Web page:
June, 2016

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  • The six rules of barbecuing

    28 April, 2016 The six rules of barbecuing

    Even the best cooks can be stumped when it comes to cooking to perfection over coals. We ask Ben Tish to tell us the six most important rules of barbecuing so we can grill with confidence over the long weekend.
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November, 2015

October, 2015

September, 2015

August, 2015

July, 2015

  • Eat like an Italian

    20 July, 2015 Eat like an Italian

    If you’ve ever been on holiday to Italy, like us, you’ve probably eaten classic pizzas, pastas and risottos until you’re fit to burst. While sticking with what you know isn’t always a bad thing, delve a little deeper and you’ll find the true heart of the region; eating cotoletta in Milan, beans in Florence and artichokes in Campania will open up a whole new world of Italian cooking. We spoke to three Air B’n’B hosts about the food of their region, must-eats while you’re there, and asked about the best-kept secrets when it comes to eating out.
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  • Michelin Stars in Your Eyes

    06 July, 2015 Michelin Stars in Your Eyes

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May, 2015

  • Q&A with Rosie Birkett

    22 May, 2015 Q&A with Rosie Birkett

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  • The Lunchbox Edit: Spring Greens

    01 May, 2015 The Lunchbox Edit: Spring Greens

    Each week, we take some of our favourite recipes and give them a little tweak to make perfect packed lunches.
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How to match wine with Asian seafood dishes

13 October, 2015

Want to match wines to your favourite dishes? Take some advice from Jane Parkinson and Eric Chavot on why wines from Pays d’Oc IGP are a match made in heaven with pretty much everything.

The stats are in: 87% of Brits are clueless when deciding what wine to drink with more unusual dishes and ingredients.

But people are cooking more dishes from around the globe than ever before. 

39% have cooked Korean, Middle Eastern, Spanish, Greek or North African food for friends in the past three months.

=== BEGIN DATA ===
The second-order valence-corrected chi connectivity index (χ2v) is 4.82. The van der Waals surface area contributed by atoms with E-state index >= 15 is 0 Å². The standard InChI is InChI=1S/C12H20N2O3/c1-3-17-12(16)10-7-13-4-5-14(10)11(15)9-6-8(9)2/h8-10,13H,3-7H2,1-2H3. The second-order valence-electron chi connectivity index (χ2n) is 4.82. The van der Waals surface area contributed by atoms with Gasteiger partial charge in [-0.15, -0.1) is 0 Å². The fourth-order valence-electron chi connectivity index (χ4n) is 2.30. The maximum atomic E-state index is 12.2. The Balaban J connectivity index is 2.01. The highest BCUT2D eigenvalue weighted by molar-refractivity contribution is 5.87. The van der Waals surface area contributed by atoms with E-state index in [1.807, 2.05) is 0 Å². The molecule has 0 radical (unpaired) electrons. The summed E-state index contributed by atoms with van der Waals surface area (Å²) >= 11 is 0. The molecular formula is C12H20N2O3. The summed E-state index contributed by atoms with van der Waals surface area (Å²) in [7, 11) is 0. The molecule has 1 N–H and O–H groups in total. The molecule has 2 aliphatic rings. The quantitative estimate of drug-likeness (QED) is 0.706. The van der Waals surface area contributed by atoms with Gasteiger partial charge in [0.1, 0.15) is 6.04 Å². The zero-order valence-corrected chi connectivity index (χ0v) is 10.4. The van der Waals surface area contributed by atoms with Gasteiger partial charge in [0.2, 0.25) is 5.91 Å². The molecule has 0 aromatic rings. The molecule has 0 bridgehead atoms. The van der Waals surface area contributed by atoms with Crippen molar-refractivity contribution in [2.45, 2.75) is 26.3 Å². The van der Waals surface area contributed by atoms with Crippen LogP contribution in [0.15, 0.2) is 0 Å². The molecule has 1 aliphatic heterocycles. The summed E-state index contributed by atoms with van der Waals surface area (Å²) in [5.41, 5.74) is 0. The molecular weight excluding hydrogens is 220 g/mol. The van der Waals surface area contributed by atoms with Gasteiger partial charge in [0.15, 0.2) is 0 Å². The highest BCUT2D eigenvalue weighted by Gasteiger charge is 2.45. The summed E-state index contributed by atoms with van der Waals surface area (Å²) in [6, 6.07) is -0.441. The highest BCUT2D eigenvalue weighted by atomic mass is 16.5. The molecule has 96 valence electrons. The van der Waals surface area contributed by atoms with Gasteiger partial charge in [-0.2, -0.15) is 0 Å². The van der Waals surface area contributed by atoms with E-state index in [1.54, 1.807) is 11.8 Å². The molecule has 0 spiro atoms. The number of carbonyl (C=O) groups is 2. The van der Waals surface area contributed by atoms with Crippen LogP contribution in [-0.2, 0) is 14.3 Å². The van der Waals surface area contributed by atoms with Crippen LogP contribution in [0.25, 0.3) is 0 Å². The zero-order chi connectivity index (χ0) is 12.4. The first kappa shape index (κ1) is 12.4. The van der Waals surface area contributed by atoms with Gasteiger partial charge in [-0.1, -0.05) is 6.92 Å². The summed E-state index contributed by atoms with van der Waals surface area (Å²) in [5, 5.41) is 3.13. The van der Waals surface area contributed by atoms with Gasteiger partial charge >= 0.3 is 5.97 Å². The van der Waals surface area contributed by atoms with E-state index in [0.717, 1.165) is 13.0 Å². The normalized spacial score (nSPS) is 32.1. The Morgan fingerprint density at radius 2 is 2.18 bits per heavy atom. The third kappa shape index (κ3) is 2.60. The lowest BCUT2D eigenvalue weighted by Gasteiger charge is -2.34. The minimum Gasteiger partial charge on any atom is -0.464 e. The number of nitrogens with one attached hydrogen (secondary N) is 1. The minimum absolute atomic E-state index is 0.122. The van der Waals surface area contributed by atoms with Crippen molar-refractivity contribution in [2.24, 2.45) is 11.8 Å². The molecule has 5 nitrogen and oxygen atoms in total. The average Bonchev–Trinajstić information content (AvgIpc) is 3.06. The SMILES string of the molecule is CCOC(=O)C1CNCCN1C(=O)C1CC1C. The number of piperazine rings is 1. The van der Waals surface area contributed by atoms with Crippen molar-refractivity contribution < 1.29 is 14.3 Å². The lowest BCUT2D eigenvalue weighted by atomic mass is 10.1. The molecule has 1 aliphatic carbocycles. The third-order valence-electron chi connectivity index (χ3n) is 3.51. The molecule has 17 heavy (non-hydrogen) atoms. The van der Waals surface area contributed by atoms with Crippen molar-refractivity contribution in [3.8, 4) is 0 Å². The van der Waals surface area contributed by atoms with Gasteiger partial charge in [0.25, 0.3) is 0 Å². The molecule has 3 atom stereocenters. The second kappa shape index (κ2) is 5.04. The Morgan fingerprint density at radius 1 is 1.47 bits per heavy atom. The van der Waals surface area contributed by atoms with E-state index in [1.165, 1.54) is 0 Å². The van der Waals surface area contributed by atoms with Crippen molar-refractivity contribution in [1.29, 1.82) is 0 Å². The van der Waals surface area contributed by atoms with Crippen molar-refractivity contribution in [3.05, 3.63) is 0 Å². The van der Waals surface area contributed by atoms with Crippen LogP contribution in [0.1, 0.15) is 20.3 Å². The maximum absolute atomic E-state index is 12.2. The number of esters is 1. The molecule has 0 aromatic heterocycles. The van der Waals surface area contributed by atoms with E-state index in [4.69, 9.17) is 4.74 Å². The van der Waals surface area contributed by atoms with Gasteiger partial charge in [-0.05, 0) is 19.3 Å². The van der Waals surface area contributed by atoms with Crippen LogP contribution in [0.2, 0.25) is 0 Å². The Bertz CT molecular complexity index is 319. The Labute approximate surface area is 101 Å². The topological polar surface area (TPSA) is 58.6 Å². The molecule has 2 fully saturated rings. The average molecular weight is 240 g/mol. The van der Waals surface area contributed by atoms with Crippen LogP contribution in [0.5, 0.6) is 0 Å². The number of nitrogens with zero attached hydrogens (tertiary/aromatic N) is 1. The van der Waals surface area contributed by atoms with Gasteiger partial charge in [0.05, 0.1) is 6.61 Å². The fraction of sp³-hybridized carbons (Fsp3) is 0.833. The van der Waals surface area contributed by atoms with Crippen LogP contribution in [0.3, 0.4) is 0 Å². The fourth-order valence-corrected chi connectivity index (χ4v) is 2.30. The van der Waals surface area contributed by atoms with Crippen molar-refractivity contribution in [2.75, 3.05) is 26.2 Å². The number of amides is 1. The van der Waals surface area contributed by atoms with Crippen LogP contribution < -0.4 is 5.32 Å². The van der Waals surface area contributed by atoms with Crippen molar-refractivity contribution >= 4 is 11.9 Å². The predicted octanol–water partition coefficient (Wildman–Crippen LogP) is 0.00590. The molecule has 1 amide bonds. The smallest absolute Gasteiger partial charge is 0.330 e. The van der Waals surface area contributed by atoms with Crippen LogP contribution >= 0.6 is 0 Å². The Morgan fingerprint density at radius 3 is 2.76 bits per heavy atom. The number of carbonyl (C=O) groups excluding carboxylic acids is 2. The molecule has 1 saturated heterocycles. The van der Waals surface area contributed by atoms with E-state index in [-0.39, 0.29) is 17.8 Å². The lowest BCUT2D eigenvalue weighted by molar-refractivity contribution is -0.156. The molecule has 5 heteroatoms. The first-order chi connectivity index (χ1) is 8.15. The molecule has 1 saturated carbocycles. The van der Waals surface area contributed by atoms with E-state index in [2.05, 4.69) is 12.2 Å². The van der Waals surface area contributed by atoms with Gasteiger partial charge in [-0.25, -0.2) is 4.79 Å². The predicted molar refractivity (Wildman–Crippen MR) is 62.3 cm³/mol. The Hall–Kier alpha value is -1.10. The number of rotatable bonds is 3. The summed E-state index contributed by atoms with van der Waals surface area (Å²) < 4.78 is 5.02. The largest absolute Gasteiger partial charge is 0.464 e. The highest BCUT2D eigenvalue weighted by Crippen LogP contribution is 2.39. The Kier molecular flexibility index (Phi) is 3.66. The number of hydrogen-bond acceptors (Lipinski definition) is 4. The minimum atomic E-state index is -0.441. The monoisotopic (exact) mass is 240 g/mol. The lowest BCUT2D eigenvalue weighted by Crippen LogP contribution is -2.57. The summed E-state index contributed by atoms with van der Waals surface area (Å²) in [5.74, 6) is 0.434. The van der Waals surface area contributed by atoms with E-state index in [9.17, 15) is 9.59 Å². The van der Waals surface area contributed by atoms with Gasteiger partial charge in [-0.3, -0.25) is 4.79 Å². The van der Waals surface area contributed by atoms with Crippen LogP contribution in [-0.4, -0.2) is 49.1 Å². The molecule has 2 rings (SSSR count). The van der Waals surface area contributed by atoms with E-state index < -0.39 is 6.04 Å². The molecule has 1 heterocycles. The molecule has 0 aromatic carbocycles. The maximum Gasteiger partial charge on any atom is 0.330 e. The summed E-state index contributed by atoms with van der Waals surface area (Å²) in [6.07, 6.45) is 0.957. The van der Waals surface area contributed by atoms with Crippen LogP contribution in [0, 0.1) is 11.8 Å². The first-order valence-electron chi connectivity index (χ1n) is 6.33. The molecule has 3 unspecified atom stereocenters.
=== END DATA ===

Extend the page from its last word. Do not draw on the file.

However, when it comes to matching wines with these styles of food, it seems that we are far from savvy. In fact, most regard their failsafe white as pinot grigio, and merlot as their pick for a red. But is playing it safe dulling your efforts in the kitchen?

Just because you are branching out with your ingredients, it doesn’t mean to have to go out of your comfort zone with your wine choices - you just need to know the flavour profiles you are looking to complement.

Wine writer Jane Parkinson and renowned Michelin-starred chef Eric Chavot have teamed up with Pays d’Oc IGP wines, from the south of France, to prove its offerings can easily be matched with a wide variety of modern dishes. The Pays d’Oc IGP winemakers label their wines with IGP which stands for Protected Geographical Indication, which guarantees quality, traceability and geographical origin. 


Pays d’Oc IGP wines come from an area that winds along the Mediterranean Sea, split into four different regions: Pyrénées-Orientales, Aude, Hérault and the Gard.

The area, based in Languedoc-Roussillon in the South of France, boasts 200km of beaches and vast expanses of vineyards bathed by the sun. It is a rich and natural combination of steep slopes, hilly peaks, vineyards, scrubland vegetation and Mediterranean beaches. With a natural soil diversity, exceptional climate conditions and 56 authorised grape varietals to choose from, the winemakers can create a range of unique aromas.